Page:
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Lethbridge Herald Newspaper Archives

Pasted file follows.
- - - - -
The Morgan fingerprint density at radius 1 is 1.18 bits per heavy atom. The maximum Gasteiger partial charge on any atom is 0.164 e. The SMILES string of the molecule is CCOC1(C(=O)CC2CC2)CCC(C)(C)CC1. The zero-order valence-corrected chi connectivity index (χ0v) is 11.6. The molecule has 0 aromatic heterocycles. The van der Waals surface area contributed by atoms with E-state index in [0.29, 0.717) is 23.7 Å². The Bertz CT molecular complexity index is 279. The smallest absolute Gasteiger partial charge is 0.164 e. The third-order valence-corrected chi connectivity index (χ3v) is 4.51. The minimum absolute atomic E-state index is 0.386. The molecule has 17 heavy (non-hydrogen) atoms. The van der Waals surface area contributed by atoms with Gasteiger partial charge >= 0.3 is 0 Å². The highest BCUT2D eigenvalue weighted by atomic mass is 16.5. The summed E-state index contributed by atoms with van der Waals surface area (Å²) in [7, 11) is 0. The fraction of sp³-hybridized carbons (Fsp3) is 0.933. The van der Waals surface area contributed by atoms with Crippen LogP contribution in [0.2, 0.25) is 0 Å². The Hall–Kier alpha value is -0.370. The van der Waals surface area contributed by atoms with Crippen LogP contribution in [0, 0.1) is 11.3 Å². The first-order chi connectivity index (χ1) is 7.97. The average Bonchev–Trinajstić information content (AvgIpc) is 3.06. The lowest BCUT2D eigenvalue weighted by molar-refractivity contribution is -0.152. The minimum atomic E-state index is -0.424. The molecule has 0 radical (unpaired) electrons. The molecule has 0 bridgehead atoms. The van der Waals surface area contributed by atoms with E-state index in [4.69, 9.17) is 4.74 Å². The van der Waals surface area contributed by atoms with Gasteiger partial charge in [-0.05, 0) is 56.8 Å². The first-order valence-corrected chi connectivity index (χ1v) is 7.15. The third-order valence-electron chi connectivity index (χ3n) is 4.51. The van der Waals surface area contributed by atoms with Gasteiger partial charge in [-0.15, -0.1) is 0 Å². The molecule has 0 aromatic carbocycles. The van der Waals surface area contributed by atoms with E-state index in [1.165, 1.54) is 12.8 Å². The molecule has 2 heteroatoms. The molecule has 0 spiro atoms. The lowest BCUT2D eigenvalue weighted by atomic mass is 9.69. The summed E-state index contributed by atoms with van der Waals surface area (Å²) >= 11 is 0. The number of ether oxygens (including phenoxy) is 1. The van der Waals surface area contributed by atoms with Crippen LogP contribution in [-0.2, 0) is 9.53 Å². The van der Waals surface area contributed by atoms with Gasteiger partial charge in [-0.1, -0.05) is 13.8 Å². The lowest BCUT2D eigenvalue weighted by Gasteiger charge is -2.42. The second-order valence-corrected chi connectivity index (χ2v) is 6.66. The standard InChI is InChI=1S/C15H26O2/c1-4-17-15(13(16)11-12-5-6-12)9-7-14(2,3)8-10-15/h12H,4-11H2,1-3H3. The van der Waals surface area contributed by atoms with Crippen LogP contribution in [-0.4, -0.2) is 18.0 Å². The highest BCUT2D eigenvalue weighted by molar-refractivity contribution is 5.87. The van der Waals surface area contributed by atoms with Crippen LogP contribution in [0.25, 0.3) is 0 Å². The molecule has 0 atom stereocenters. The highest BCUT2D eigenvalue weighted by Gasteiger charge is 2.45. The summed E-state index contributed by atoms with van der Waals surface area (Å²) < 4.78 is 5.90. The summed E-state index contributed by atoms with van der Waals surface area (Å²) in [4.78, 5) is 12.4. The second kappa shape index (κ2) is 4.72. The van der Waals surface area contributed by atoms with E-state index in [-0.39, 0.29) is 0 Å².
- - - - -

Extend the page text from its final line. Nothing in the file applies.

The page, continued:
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Lethbridge Herald, The (Newspaper) - March 29, 1973, Lethbridge, Alberta -Thunday, March 29, 1973 THE LETHBRIDGE HERAID 3 'Let's talk a little better sense about our rural farm problems' D'ARCY RICKARD photo Hutterites are welcome Earl Tomlinson of Magrath says Hulteriles are more than welcome 1o farm in his neck of the woods. He says they are greal farmers, great neighbors and great people. Mr. Tomlinson submitted a brief favoring repeal of the communal properties act which, he says, was "cruel and unjust." We must look elsewhere to solve our rural mess.______ By D'ARCy KICKAIU) Herald District Editor MAGHATH Grain grow- er Earl Tomlinson'says let's talk a little more sense about our rural'problems." says if you wanl lo un- derstand farmers, ask a farmer. Earl Tomlinson is a farm- er. If you measure a farm-, er's ability by mechanical aptitude and a love of the land, Earl Tomlinson is the best. Others may be just as good but there are none better, lie says all Hie current fuss about Hutteriles is a "bunch of baloney." He backs the Louglieed government all the way on the repeal of the communal properties act. He opposes those who want special laws for Huttcrites. THIN BTIOTU "T heir arguments don't 'hold water. In fact that's all they.have for argument, just a little water. It's pretty thin broth, no taste, no color, no substance. They ought to run the chicken through the soup again." Mr. Tomlinson submitted his ideas to the communal properties study commission, header] by Consumer Affairs Minister R. W. Bowling, thus taking a lonely stand but one that helped abolish the act. The Vulcan Chamber Commerce has been particu- larly vocal about its opposi- tion to the repeal of the com- munal properties act. The chamber, 150-stroiig, has ap- parently ignored fundamen- tal human rights in its argu- ments against Hutleriles. Recently it said flatly, "at this lime we are not pre- pared to welcome this group inio our midst and in fact will do whatever we can to pre- vent their establishment in this or any area of Alber- ta." Mr. Tomluison says col- onies of the Brethren in North America are located in the United State's, in the states of South Dakota, North Dakota, Minnesota, Montana and Washington; and in this country, in the provinces of Manitoba, Saskatchewan and Alberta. He reminds us of the fact that in all locations, except Alberta, the provincial or state government has not seen fit to pass any restric- tive legislation. "There have been requests from small but noisy he says. "It's not noise but common sense that wins out." Mr. Tomlinson says he has lost money farming four out of five years recently. But he doesn't blame his neighbors. POOR RETURN He blames a poor return on investment and labor as the cause of rural problems. Edu- cation has led young people away from the country. "How do you teach a love of the land? Do you learn that in school? Farming is a hand- ful of dirt, the squeal of a pig. You have to be born with it. But our -kids are taught if they don't get high marks, win scholarships, go to uni- versity and race off to the city to get good jobs, then they're failures." He says some day we'll re- alize Hutterites are "saviours of the country." He says the current argu- ment that Hutterites must ex- pand every two decades is "hogwash." "It costs a million dollars to buy land for a new colony. You need another half-million to buy machinery. Hulterites don't pay cash for land, they borrow just like .you and me. With high interest rates and the slow accumulation ot farm capital from production, thorp won't be. that many chances for expansion. They can't accumulate enough to continuously expand." At the same time, Hutterite women are probably, on Hie pill. The colonies' birth rate is declining. "Fifteen years ago, (hey never went to our .hospitals; they had midwives right on the colonies, Now they give birth in the town or city and they see their own doctors." Mr. Tomlinson says: The communal proper- ties act was "a cruel and un- just act subjected on a [ew people .who have been per- secuted for 400 years." "They arc a credit to whatever farming area they locate in but perhaps in some cases by being diligent and efficient they shame their neighbors into being belter farmers themselves, thus cre- ating animosity." "1 have lived neighlwrs to several colonies in this area for 15 years and am proud to proclaim them as friends. I have found them to be genuinely concerned re- garding their neighbors wel- fare. They arc willing to lend a helping hand any time." "The communal proper- ties act has handed Saskatch- ewan a lot of good citizens plus an untold amount of wealth." need these people to bolster our fading farmer population." Young people don't want to farm. "Our own area is an exam- ple: Taking a strip 10 miles wide and six miles long, sections, out of 15 families Cone with 12 children) I am the only one who has a son that desires to continue farm- ing. By the year 1990 this area will be hard-pressed to find farmers other than cor- porate farms. These hvye been proved not efficient and definitely give little capital return to an area." Mr. Tomlinson says they are subject to personal In- come tax, as any individual, and contribute to the prov- ince. They maintain their own elderly people and thus are no burden to the prov- ince. They never need or take welfare. "As their mode of living tn the colonies has changed a great deal in the last IS years, they are almost on a par with the individual fann- er for spending more than (hey make." Hoop tourney opens Saturday NATAL (HNS) A senior men's basketball tournament will be held in the Sparwood high school auditorium Satur- day and Sunday. Teams from Sparwood. For- me, Lethb ridge and Calgary will participate. Proceeds will go to the Spar- wood recreation complex. Midnight Days fair needed says president Walt Hyssop FORT MACLEOD (Spe- cial) Walter Hyssop has been named president of the Fort Macleod and District Agricultural Society. He appeared before town council recently with plans to hold a fair here in future years. He said the lime of the stampede alone is over and a fair in connection the Midnight Days rodeo would "benefit more people." Mayor George Buzunis and councillors endorsed the new venture. Mr. Hyssop thanked recre- ation councillor Phil Ilcdnett, recreation director Leo Bourassa, town secretary Eoy While and secretary Claudette Halladay for the work they have done. Memberships are available to any interested citizen. ,000 surplus achieved by MD Golfers to meet FOREMOST (Special; The Foremost Golf Association will hold its annual meeting Thursday, April 5, at the Fore- most School at 8 p.m. The meeting will be held in the audio visual room to enable a film to be shown of a match between Roberto de Vicenzo and George Knudson. WANTED PEA SEED CONTRACTS HIGH CONTRACT PRICES COLUMBIA SEED COMPANY LTD. BOX 331 VAUXHALl, AtBERTA PHONE 403-654-2535 PINCHER CREEK (Special) Fifty ratepayers attended recent annual meeting of Pincher Creek MD to hear hairman Frank Lynch-Staun- n say there was a record ex- enditirre of made 1972 but a surplus of )8 was still realized. Education required cneral government, -gricultural Service Board, 30; fire and ambulance ublic works, social recreation, capital expenditures, 51; provision for reserves, health, hospitals and Even Elephants Can't Remember All The CJmnges in the If Pachyderms have prob- lems with the new tax reform, how about people? The easy answer take your, return 10 BLOCK. Our system of checking every 'return means you will receive every legiti- mate deduction. Come in today. You'll be glad we got together. _ We guarantee accurate preparation of every lax return. If we make any errors that cost you any penalty or in- terest, we win pay only that penalty or interest. CO. tmti't Laws! Tax Service WilitOver 6000 (Hikes In Hoth Ameilci 815 3rd AVE. SO. 314 13th ST. NO. OPEN 9 A.M.-9 P.M. WEtrtOAYS, 9-5 SAT. PH. 327-3712 OPEN TONIGHT NO APPOINTMENT NECESSARY omes, eous and miscellan- T. V. Hammond reported the Senior Citizens Lodge s operating with a deficit. It i expected a requisition of .bout three-quarters of a mill rili be made on the muncipal- ty for 1973. A resolution was proposed, mt lost, to request the MD 10 ift restrictions on sotting out 060 coyote baits. The total assessment in (hi ID is of which 58 >er cent is industrial, 35 per :ent agricultural and seven per :ent from other hources. Road construction tnd main- tenance is a major cost municipal expenditure. Each year sees heavier traffic. The high cost of complete asphalt hardtop puts this type of surfacing beyond the reach Provincial gov'l agent is Draper CRANBROOK (Special) Cranbrook's new provincial gov- ernment agent, effective April 15, will be William Draper, a native son, at present agent at Rossland, He will succeed the late James Ryley. He died suddenly several weeks ago. The office also includes sup- reme court and county court registrar. Mr. Draper started his pro- vincial government service here 37 years ago on comple- tion of Cranbrook high school. His parents are Mrs. Draper of Cranbrook and the late Charles Draper. He came here in 1913. His brother is Aid. Arthur Draper who continues the fanv lily garage business. of municipal financing. The provincial government is con- inuing with a plan to complete i grid of hard-surface second- ary roads. Tentative plans are to hard- surface the Pincher Creek road .0 Beauvais Park and Beaver Vlines junction this year. The Lundbreck to Longview road rebuilding and surfacing will be started on Uie south end in 1974. Oiling in some section of the municipality have partially solved the problem. A good oil surface can be laid for per mile com- pared with to for a asphalt road. As funds are available, council will proceed with oiling. Church at FOREMOST (Special) _ The Foremost United Church has announced it will go on a summer lime schedule Sunday, April 1. The time of church service aud Sunday School moved from 11 a.m. Sewage lagoon to be lowered TABER (HNS) Taber'! sewage disposal system, by ir rigalion spray on grass lands is to commence as early as the equipment can be put in opera tion. The deep 40-acre lagoon levc will ttien be lowered befor summer. Irrigation will be applied o areas not designated for plow ing and seedhig to alfalf; amounting to 160 acres. Council referred lo commi lee the purchase of a fourl wheelmove spray system, fiv tenders being received rangin in price from to Council suggested Ihe bid from Blue Water Irrigation, Taber a be favorably considerec since the system offered dupl cates Ihe equipment now ir use. Tenders for a second pum] ing unit are still on call, ar consideration is being made purchasing a duplicate of tl existing pump, or one of douh present capacity, gallon per will be to More district on page 19 REPORT your i Mii n i lo..... Correspondent in Your Area CIARESHOIM PAUL ANDERSEN 2353581 M. M. GRIMSEN 235-3615 COALDAIE MRS. PETER TYMBURSKI 345-3921 COUTTS MRS. HENRY HACKE 344-3782 COALHURST MRS. JOHN (MARGA) OKKEN 328-0061 CRANBROOK, B.C. NANCY MILES 426 3232 DEL BONITA O. E. DALTON 653-2181 1 amlemaii rink 'ins spiel t border COUTTS (HNS) Canada istoms and Excise from Ed- onton, Calgary, Lcthbridge nd Coutts hosted the recent nnual Customs Roundup here. The bonspiel, wilh 24 mixed inks, was held in the Milk iver rink. The Tom Sandeman rink won ic Brokers Travelling Trophy. Ken Jaffary placed second nd Bob Lawrence, third. A hanquet and dance was eld at the Coiilts Civic Cen- Contort these people for your District News or Classified Advertising I SENCOR Herbicide Really gets tough weeds: Barnyardgrass Fall panicum Foxtail Lambsquarter Lady's thumb Pigweed SENCOR will also provide some control ol couchgrass (qjackgrass) and yellow nutsedge. When other herbicides let grass or broadleal weeds through, or when infestation is exlra heavy, call or SENCOR. Apply il... Pre-emerge Early post-emerge (except on early red-skinned varieties) Both ways No pre-mixing Moderate agitation Doesn't stain skin Doesn't stain clothing When you need 'Good Stuff for lough weed conditions, order SENCOH from your supplier. RESPONSEabilily lo you and nature. Chemagro Limited 77 City Centre Drive Mississaugua, Ontario THE ENTERPRISE APPLIANCE OF YOUR CHOICE NOTHING TO BUY (Details at Smith's) WISHING WELL SALE MISS SHEILA NIEMAN HOME ECONOMIST for Canadian Western Natural Gas This Is your invitatfon to rneer Sheila and view her cooking demonslralionB on 1he new 973 Enterprise gas ranges now in slock. The demonsira- tfons will take place March 29th and 30th from 7 p.m. to 9 p.m. ol Smiths, Color T.V. Appliances CLOSED MONDAYS OPEN THURS. AND FR1. TILL 9 P.M ;